TT Note: Now isn't this just a kick of the old tires. It would appear that the bankruptcy of Chrysler got a big bonus in protecting itself from any future claims of personal injury from their manufacturing process. Gee whiz. They couldn't run their company properly. Did they make their cars correctly? And now GM is looking for the same protection?
The fall of some of the great American automakers has had a profound impact on many communities, as plant and dealership closings and lay-offs force many families into long unemployment lines. But the impact of the Chrysler and GM bankruptcies does not stop there. If the current Chrysler bankruptcy plan is upheld and GM receives a similar plan, these companies' bankruptcies could hurt many more Americans for years to come.
Chrysler Insulated from Pre-Bankruptcy Injury Claims
Chrysler's Chapter 11 bankruptcy included a protection never included in a bankruptcy before: protection from future personal injury claims by consumers who bought Chrysler vehicles before the company entered bankruptcy. This means that anyone who purchased a car from the company prior to the bankruptcy and who later is injured or killed by a defect in the vehicle will not be able to sue the company for damages for the injury or wrongful death.
How did this happen?
During bankruptcy, Chrysler was split into two companies: the "old" Chrysler and the "new" Chrysler.
The old Chrysler keeps all of the company's bad debts and liabilities, including any lawsuits filed against the company prior to the bankruptcy filing. The old company is also responsible for paying out any personal injury judgments or settlements entered against Chrysler before the bankruptcy. Thus, personal injury victims become part of the long list of unsecured creditors who are owed money by the company, but who have little chance of actually receiving it. Unsecured creditors are only paid if there are any funds left over after the secured creditors' debts have been satisfied.
The new Chrysler, on the other hand, emerges from the bankruptcy with the old company's assets, but none of its debt. However, this normally only includes the debt existing at the time of bankruptcy and not any potential future debts or liabilities. In Chrysler's case, the bankruptcy court determined it would be unfair to impose responsibility on the new company (which is owned in large part by Fiat and the US and Canadian governments) for future personal injury claims concerning vehicles purchased before it even existed.
GM Seeking Similar Personal Injury Claim Protection
GM's current Chapter 11 filing is expected to include a similar request for protection from personal injury claims on cars bought before the company entered bankruptcy. If the bankruptcy court allows GM to do this - which it is likely to do - the impact could be devastating for personal injury victims. While Chrysler is one of the smallest car manufacturers in the country, GM is the largest, selling more than 2.9 million vehicles in 2008. Allowing GM to shield itself from personal injury lawsuits could potentially silence thousands of Americans who have been hurt by the company's products.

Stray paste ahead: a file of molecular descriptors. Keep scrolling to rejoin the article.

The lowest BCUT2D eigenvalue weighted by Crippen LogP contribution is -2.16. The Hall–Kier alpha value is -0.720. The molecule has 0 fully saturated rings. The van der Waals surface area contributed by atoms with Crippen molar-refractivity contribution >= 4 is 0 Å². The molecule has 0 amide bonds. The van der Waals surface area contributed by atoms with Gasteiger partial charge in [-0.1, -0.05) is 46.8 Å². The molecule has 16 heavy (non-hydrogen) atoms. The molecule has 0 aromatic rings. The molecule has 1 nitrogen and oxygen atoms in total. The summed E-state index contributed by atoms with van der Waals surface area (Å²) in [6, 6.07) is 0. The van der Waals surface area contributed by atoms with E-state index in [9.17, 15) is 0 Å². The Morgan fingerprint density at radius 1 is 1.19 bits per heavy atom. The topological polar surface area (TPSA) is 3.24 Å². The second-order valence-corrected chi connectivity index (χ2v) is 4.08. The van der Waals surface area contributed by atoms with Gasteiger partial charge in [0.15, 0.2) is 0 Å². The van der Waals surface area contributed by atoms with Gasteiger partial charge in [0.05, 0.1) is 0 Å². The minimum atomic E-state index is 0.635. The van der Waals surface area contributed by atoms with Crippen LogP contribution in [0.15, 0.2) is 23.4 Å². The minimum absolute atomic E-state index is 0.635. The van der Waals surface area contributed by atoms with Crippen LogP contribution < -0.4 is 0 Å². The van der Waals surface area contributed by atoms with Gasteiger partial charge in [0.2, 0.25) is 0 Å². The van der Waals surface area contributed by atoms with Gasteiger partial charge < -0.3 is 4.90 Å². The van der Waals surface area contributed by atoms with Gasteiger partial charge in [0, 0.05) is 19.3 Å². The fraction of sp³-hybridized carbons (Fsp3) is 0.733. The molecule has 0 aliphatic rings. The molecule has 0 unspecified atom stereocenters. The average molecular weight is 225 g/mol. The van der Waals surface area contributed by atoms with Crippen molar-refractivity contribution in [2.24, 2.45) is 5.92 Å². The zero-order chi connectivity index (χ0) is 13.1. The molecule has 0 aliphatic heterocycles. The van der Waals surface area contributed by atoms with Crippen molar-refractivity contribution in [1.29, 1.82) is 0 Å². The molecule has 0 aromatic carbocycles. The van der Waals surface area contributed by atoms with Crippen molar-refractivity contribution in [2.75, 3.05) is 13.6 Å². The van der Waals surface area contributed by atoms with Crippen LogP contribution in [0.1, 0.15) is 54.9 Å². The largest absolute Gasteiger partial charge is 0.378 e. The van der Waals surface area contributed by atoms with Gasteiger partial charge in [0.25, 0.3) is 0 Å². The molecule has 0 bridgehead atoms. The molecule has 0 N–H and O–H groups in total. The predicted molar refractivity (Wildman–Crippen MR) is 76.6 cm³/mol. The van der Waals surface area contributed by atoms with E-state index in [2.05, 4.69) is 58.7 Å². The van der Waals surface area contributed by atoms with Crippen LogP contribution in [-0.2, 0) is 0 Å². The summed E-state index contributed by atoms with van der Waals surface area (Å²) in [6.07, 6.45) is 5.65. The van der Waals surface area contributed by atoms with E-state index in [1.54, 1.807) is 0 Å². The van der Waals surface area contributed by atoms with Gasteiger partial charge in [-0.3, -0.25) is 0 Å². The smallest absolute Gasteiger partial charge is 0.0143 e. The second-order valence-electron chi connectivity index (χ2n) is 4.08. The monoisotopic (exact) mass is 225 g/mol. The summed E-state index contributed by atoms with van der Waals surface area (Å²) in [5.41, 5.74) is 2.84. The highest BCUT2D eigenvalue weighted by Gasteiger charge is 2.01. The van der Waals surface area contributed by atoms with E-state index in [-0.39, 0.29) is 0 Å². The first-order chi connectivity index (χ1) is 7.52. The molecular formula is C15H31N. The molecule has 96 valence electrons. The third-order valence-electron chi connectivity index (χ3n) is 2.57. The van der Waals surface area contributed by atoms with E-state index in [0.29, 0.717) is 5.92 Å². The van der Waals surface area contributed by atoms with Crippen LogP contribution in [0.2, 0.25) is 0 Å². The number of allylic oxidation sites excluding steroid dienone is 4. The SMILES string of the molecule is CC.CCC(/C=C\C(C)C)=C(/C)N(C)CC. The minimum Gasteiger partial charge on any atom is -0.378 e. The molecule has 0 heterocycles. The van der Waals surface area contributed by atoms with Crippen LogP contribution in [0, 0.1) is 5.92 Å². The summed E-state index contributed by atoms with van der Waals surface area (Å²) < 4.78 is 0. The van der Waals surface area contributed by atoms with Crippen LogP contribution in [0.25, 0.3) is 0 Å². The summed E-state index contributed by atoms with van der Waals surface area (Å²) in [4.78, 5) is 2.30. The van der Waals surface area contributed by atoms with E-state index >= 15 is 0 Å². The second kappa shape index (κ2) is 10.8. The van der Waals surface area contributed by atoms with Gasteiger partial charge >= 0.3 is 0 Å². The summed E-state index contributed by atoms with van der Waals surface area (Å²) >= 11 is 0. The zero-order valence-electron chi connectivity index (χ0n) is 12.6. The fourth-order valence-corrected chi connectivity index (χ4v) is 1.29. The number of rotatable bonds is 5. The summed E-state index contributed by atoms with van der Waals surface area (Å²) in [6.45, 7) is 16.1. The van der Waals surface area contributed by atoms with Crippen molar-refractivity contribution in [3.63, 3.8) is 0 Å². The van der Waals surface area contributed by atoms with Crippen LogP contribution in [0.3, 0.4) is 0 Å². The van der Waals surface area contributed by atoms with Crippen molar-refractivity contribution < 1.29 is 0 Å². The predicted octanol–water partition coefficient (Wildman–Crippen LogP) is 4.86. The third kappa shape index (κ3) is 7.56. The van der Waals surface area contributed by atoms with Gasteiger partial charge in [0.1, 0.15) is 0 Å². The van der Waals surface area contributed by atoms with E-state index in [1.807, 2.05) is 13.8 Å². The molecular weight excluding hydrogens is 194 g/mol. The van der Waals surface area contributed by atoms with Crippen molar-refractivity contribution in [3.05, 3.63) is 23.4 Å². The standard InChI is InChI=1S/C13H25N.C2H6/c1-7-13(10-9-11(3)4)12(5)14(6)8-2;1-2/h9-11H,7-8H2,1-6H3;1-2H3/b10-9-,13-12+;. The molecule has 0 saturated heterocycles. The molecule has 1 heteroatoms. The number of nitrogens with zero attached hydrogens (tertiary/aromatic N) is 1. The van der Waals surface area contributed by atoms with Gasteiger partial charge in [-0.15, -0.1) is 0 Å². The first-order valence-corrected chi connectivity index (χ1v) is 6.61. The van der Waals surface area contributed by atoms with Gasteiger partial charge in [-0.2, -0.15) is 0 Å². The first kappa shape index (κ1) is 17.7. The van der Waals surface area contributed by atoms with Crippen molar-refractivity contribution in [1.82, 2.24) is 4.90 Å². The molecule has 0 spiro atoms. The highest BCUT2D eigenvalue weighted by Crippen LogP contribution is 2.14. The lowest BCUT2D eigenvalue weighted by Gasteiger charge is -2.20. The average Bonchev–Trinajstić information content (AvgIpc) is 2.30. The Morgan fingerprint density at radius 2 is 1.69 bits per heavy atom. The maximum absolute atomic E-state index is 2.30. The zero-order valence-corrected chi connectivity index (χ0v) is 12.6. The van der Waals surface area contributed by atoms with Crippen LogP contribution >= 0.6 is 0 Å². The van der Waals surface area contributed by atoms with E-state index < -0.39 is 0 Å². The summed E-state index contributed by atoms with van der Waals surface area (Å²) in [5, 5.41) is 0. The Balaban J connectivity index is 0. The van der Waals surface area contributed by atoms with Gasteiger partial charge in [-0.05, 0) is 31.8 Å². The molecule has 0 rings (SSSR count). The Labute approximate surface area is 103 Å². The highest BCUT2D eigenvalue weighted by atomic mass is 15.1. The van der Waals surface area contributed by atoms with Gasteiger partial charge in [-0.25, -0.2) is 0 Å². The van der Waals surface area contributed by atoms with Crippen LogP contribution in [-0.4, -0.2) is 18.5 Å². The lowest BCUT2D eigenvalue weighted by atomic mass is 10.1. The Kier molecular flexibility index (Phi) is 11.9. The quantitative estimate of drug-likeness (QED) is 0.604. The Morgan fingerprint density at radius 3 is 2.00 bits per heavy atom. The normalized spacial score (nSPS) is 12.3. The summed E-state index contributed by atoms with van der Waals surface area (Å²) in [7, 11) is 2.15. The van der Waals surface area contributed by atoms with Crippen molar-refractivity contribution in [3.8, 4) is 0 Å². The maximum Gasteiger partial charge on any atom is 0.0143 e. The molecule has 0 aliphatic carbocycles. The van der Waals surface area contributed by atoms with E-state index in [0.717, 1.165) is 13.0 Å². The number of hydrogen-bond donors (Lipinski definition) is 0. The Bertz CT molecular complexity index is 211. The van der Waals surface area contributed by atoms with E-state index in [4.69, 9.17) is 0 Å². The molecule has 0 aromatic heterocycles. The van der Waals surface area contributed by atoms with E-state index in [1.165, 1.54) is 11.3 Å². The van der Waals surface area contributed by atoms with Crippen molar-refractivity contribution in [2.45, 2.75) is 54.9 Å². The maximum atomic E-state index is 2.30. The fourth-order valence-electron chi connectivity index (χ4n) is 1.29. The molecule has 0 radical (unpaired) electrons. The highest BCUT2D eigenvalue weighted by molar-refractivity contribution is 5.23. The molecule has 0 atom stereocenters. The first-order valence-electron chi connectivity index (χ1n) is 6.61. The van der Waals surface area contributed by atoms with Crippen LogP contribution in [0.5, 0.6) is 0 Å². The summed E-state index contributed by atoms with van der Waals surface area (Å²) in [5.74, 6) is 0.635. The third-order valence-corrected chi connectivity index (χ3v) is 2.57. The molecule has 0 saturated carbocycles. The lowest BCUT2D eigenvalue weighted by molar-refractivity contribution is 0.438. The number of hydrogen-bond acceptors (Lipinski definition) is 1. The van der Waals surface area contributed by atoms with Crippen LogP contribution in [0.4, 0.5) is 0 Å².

Re-Victimizing the Victims
It is patently unfair to consumers to give Chrysler and GM a free-pass on lawsuits for injuries caused by vehicles purchased before the companies went into bankruptcy. The court's decision leaves consumers with no means to recover their unpaid medical bills, lost wages and other expenses from the manufacturers, when they are hurt by defective parts or the defective design of their cars.
It is even more unfair when considering the fact that court had other options available to protect consumers. For example, the bankruptcy court could have created a victim compensation fund or another type of fund that could be used to pay out personal injury or wrongful death claims against the automakers. A similar plan was used in the asbestos cases when the liable companies went bankrupt.
The court also could have decided not to allow the companies to skirt their responsibilities and made the new Chrysler and GM companies liable for any claims arising out of vehicles purchased before the bankruptcies. After all, both companies have agreed to uphold the warranties on cars purchased before the bankruptcies, so why not also guarantee the safety and workmanship of these vehicles? It seems counterintuitive that the automakers are willing to replace defective parts, but they will not accept responsibility for any harm caused by these same defective parts.
At this point, it is unclear whether a company can shield itself from liability for a future claim that may or may not happen. Some legal scholars and practicing attorneys are raising questions about whether it is a violation of a consumer's due process rights for the court to take away a person's future right to sue.
Consumer protection groups, including the Center for Auto Safety and Consumers for Auto Reliability and Safety, plan to challenge the Chrysler bankruptcy judge's ruling on appeal. Until then, consumers who thought they were helping out American automakers by buying their cars before they went into bankruptcy will be left with no legal protections, rights or safeguards should they be injured by a defectively built or designed GM or Chrysler vehicle.
Article provided by The McClellan Law Firm
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